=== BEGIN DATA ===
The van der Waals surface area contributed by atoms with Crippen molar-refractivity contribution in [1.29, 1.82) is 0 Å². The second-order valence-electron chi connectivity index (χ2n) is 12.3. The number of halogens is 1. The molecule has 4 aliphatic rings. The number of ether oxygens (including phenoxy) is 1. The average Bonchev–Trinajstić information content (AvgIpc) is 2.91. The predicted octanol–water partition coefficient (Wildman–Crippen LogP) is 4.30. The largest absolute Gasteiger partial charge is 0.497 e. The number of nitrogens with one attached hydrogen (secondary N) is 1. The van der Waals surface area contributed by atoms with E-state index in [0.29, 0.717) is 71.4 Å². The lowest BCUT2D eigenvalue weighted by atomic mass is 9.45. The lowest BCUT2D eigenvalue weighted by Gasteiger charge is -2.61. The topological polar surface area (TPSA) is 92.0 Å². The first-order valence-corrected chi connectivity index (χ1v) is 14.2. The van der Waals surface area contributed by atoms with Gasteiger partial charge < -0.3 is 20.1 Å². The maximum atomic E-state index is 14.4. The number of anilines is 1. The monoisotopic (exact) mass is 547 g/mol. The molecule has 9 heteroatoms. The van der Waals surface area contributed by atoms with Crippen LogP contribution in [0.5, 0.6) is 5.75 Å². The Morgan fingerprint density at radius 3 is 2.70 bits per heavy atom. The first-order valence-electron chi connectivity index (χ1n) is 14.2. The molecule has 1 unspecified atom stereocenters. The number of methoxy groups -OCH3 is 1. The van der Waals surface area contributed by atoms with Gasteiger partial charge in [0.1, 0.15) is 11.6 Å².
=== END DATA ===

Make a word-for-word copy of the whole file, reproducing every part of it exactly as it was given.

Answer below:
The van der Waals surface area contributed by atoms with Crippen molar-refractivity contribution in [1.29, 1.82) is 0 Å². The second-order valence-electron chi connectivity index (χ2n) is 12.3. The number of halogens is 1. The molecule has 4 aliphatic rings. The number of ether oxygens (including phenoxy) is 1. The average Bonchev–Trinajstić information content (AvgIpc) is 2.91. The predicted octanol–water partition coefficient (Wildman–Crippen LogP) is 4.30. The largest absolute Gasteiger partial charge is 0.497 e. The number of nitrogens with one attached hydrogen (secondary N) is 1. The van der Waals surface area contributed by atoms with E-state index in [0.29, 0.717) is 71.4 Å². The lowest BCUT2D eigenvalue weighted by atomic mass is 9.45. The lowest BCUT2D eigenvalue weighted by Gasteiger charge is -2.61. The topological polar surface area (TPSA) is 92.0 Å². The first-order valence-corrected chi connectivity index (χ1v) is 14.2. The van der Waals surface area contributed by atoms with Gasteiger partial charge < -0.3 is 20.1 Å². The maximum atomic E-state index is 14.4. The number of anilines is 1. The monoisotopic (exact) mass is 547 g/mol. The molecule has 9 heteroatoms. The van der Waals surface area contributed by atoms with Crippen LogP contribution in [0.5, 0.6) is 5.75 Å². The Morgan fingerprint density at radius 3 is 2.70 bits per heavy atom. The first-order valence-electron chi connectivity index (χ1n) is 14.2. The molecule has 1 unspecified atom stereocenters. The number of methoxy groups -OCH3 is 1. The van der Waals surface area contributed by atoms with Gasteiger partial charge in [0.1, 0.15) is 11.6 Å².